Winter’s a wonderful time of year, full of magic and festivities, for many Americans. But it’s also one of the most dangerous seasons of the year. Trips, slips, and falls are the second most deadly personal accident type after auto accidents, and many accidents occur within the winter. In fact, while we tend to think we’re always safe as long as both feet are on the ground, the National Safety Council proves otherwise as more than 25,000 slip and fall accidents occur daily nationwide. And 16,000 people end up dying annually due to complications from those accidents. Fortunately, there are some simple but effective tips for avoiding slip, trip, or fall accidents this winter.
Walk Slowly and Pay Attention
There are too many hidden and obvious dangers during the winter to just walk at a normal pace. Ice, snow, slush, and even water can create slippery surfaces that can literally take your feet and breath away. Walk slowly and carefully and pay attention to your surroundings to help avoid a sudden and often painful slip or fall.
Wear Proper Footwear
An event or situation may call for dress shoes or heels, but those are instant dangers when walking on winterized walkways. If you really want to or are socially or professionally required to wear a specific type of dress or business footwear, pack it. But be sure to wear boots or other weather and slip-resistant footwear while walking outside or entering a building. That act alone can save you from having to take a side trip to the Emergency Room.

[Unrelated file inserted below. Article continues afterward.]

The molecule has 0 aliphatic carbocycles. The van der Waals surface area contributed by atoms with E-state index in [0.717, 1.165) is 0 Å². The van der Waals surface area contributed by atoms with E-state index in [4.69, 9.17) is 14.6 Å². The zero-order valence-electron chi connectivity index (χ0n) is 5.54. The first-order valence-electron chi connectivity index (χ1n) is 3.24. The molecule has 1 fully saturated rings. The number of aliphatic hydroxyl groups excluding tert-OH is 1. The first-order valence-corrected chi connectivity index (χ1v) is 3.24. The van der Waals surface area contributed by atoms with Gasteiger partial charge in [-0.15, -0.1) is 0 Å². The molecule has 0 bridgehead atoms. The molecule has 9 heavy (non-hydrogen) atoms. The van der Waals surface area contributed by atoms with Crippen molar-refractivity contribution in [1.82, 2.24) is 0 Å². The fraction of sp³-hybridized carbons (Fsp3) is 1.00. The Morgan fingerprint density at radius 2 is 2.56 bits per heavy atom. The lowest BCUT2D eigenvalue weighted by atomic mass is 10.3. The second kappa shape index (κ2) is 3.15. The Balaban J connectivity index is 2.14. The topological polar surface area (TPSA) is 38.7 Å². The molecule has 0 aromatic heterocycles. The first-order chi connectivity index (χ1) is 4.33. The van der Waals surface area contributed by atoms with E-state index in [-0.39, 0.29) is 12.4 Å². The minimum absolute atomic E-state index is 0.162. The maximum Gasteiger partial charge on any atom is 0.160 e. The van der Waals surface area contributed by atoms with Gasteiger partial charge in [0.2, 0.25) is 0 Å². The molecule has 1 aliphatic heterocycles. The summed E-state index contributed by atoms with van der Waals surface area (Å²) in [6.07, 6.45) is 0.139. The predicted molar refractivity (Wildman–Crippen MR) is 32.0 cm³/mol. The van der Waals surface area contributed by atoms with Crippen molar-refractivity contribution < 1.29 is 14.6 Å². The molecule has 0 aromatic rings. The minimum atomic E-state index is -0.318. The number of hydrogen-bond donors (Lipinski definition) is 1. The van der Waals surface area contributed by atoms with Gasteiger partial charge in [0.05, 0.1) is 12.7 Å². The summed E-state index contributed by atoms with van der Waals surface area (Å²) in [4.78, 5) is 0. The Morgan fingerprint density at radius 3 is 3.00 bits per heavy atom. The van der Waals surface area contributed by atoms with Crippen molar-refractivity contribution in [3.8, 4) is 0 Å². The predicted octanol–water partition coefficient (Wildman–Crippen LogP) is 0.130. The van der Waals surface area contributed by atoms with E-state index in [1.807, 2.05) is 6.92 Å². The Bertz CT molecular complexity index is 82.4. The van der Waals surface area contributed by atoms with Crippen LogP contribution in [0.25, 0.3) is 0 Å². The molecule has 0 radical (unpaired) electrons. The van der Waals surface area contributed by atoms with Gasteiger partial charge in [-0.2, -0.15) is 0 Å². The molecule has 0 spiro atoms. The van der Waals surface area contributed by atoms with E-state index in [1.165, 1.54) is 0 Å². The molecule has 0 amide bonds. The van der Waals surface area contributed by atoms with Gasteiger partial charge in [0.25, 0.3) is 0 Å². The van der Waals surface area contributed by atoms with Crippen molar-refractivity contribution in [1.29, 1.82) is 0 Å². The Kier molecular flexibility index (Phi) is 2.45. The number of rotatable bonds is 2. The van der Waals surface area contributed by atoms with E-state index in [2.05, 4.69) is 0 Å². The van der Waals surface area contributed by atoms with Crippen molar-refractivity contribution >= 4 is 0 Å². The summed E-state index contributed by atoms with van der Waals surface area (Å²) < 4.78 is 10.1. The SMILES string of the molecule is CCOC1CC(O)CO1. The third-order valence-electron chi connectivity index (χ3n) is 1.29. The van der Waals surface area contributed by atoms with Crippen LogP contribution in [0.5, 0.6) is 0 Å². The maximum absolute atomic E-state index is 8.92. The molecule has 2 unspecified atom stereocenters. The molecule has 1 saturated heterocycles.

Watch for Black Ice and Slick or Wet Walkways
Midwestern winters are especially notorious for incidents and accidents involving black ice. The thin sheet of ice looks almost invisible on dark or previously wet surfaces but can be far slicker than water alone. But any type of wet, icy, or overly cold walkway or walking surface can cause a nasty slip, trip, or fall. Watch your walking area, move slowly, and react accordingly.
Limit the Load and Keep Your Hands Free
A slip or fall can happen at any time, but especially if you’re ignoring or oblivious to the dangers underfoot. It’s not always possible to avoid carrying items, but you should limit them as much as possible. Also, avoid walking with your hands in your pockets whenever possible as full or concealed hands reduce the chances of catching yourself during a fall. Use a backpack or shoulder bag in the event you do need to cart other items.
Keep Private or Business Walkways and Property Clear of Debris and Potential Dangers
According to the U.S. Bureau of Labor Statistics, there were over 42,000 winter weather-related workplace injuries and illnesses that required at least one day of recuperation in 2014 alone. Whether snow, black ice, slush, or even debris like frozen leaves, shovels, or buckets are in the way of business or residential walkways, floors, or even uneven stairs, the owners of that property can be sued for damages.
Allow Plenty of Extra Time
Winter weather conditions can create havoc whether you’re driving or simply trying to maneuver through an icy parking lot. So always plan to leave for your destination early to allow for potential detours, clothing changes, and quick cleanups. The extra time and attention may just help you avoid needing to call a competent Michigan personal injury attorney.